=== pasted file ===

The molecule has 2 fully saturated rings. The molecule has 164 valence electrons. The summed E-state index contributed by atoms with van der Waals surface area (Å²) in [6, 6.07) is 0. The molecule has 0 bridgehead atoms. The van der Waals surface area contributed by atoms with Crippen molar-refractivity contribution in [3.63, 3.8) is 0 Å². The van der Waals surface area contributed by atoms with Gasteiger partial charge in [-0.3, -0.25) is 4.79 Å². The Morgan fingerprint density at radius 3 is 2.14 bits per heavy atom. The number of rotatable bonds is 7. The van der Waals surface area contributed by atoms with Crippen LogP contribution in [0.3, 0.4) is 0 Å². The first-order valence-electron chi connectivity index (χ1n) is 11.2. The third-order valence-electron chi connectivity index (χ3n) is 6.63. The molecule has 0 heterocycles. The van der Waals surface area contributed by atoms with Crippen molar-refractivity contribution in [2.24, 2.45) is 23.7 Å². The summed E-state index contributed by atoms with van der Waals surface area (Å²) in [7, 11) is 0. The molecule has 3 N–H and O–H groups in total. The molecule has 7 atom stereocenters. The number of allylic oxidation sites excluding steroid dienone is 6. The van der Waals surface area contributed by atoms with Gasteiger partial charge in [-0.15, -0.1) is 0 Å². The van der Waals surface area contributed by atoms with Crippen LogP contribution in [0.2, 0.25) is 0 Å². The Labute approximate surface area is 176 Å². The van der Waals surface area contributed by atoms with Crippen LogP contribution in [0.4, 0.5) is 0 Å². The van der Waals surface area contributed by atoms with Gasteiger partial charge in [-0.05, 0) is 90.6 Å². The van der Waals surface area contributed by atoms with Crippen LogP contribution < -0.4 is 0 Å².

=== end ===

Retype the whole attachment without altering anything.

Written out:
The molecule has 2 fully saturated rings. The molecule has 164 valence electrons. The summed E-state index contributed by atoms with van der Waals surface area (Å²) in [6, 6.07) is 0. The molecule has 0 bridgehead atoms. The van der Waals surface area contributed by atoms with Crippen molar-refractivity contribution in [3.63, 3.8) is 0 Å². The van der Waals surface area contributed by atoms with Gasteiger partial charge in [-0.3, -0.25) is 4.79 Å². The Morgan fingerprint density at radius 3 is 2.14 bits per heavy atom. The number of rotatable bonds is 7. The van der Waals surface area contributed by atoms with Crippen LogP contribution in [0.3, 0.4) is 0 Å². The first-order valence-electron chi connectivity index (χ1n) is 11.2. The third-order valence-electron chi connectivity index (χ3n) is 6.63. The molecule has 0 heterocycles. The van der Waals surface area contributed by atoms with Crippen molar-refractivity contribution in [2.24, 2.45) is 23.7 Å². The summed E-state index contributed by atoms with van der Waals surface area (Å²) in [7, 11) is 0. The molecule has 3 N–H and O–H groups in total. The molecule has 7 atom stereocenters. The number of allylic oxidation sites excluding steroid dienone is 6. The van der Waals surface area contributed by atoms with Gasteiger partial charge in [-0.15, -0.1) is 0 Å². The van der Waals surface area contributed by atoms with Crippen LogP contribution in [0.2, 0.25) is 0 Å². The Labute approximate surface area is 176 Å². The van der Waals surface area contributed by atoms with Crippen LogP contribution in [0.4, 0.5) is 0 Å². The van der Waals surface area contributed by atoms with Gasteiger partial charge in [-0.05, 0) is 90.6 Å². The van der Waals surface area contributed by atoms with Crippen LogP contribution < -0.4 is 0 Å².